Milestones | China

New legislation will lower the regulatory hurdles for foreign companies entering the Chinese market, but it is restricted to particular industries. China’s Ministry of Commerce posted a draft version of its Foreign Investment Law on its website in January. Currently, China has multiple laws governing foreign investment, and all foreign companies must receive approval before operating in China.

The new policy, if passed, will simplify the market entrance process for most foreign companies. But the proposed law has prompted concern about investment structures known as variable interest entities (VIEs). In such arrangements, domestic companies transfer control—but not ownership—to an overseas holding company. Foreign investors can invest in the holding company.

Chinese companies in restricted industries, including Internet giants Alibaba and Baidu, have used VIEs to raise money through international channels while remaining domestic companies for regulatory purposes. The draft law identifies control rather than ownership as the determining characteristic in domestic and foreign company classifications. According to this criterion, companies in VIE arrangements could lose their domestic designations and thus their operating licenses.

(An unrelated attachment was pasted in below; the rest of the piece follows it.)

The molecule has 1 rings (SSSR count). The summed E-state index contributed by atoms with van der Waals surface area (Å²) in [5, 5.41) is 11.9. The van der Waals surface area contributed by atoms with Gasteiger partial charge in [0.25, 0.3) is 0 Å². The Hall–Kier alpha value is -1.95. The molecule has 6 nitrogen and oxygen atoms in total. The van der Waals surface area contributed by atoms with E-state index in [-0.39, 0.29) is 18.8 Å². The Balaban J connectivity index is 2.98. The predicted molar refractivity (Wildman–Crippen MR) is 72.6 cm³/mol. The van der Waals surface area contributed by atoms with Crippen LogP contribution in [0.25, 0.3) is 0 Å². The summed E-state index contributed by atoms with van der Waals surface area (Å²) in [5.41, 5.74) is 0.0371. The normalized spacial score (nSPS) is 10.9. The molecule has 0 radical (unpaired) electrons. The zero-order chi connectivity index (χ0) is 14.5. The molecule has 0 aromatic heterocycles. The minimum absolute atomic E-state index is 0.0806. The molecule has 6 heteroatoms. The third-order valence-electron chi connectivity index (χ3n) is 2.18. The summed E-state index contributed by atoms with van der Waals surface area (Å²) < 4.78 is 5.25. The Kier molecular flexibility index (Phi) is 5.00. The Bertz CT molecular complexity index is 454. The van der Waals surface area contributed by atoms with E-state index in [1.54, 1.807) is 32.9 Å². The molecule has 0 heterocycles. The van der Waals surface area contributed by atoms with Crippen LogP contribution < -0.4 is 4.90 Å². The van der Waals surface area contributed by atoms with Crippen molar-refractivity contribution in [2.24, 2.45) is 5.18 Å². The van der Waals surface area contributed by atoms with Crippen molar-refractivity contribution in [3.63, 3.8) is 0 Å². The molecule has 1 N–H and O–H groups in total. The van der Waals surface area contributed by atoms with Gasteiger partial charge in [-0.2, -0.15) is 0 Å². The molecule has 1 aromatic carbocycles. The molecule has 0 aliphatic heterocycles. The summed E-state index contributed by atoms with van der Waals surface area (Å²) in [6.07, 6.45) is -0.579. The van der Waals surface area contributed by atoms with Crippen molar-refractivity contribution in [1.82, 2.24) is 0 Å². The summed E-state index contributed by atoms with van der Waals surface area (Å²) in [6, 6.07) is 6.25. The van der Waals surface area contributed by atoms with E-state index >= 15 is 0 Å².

The proposed law only loosely defines the concept of control. Notes within the draft document indicate, however, that VIEs in which Chinese investors own the majority of the shares in the foreign holding company will be able to retain their domestic designation. This includes Alibaba and Baidu, which are still majority-owned by Chinese nationals.

Other cases may be more complicated. Companies with proportionally larger foreign ownership, such as media company Tencent, may have to adjust their management structures to more clearly shift control of company operations to Chinese nationals. The resulting ownership structures could create conflicts between the interests of shareholders and those of company management. Finally, multinational companies that have used VIEs to circumvent restrictions in protected industries would likely lose their domestic designations.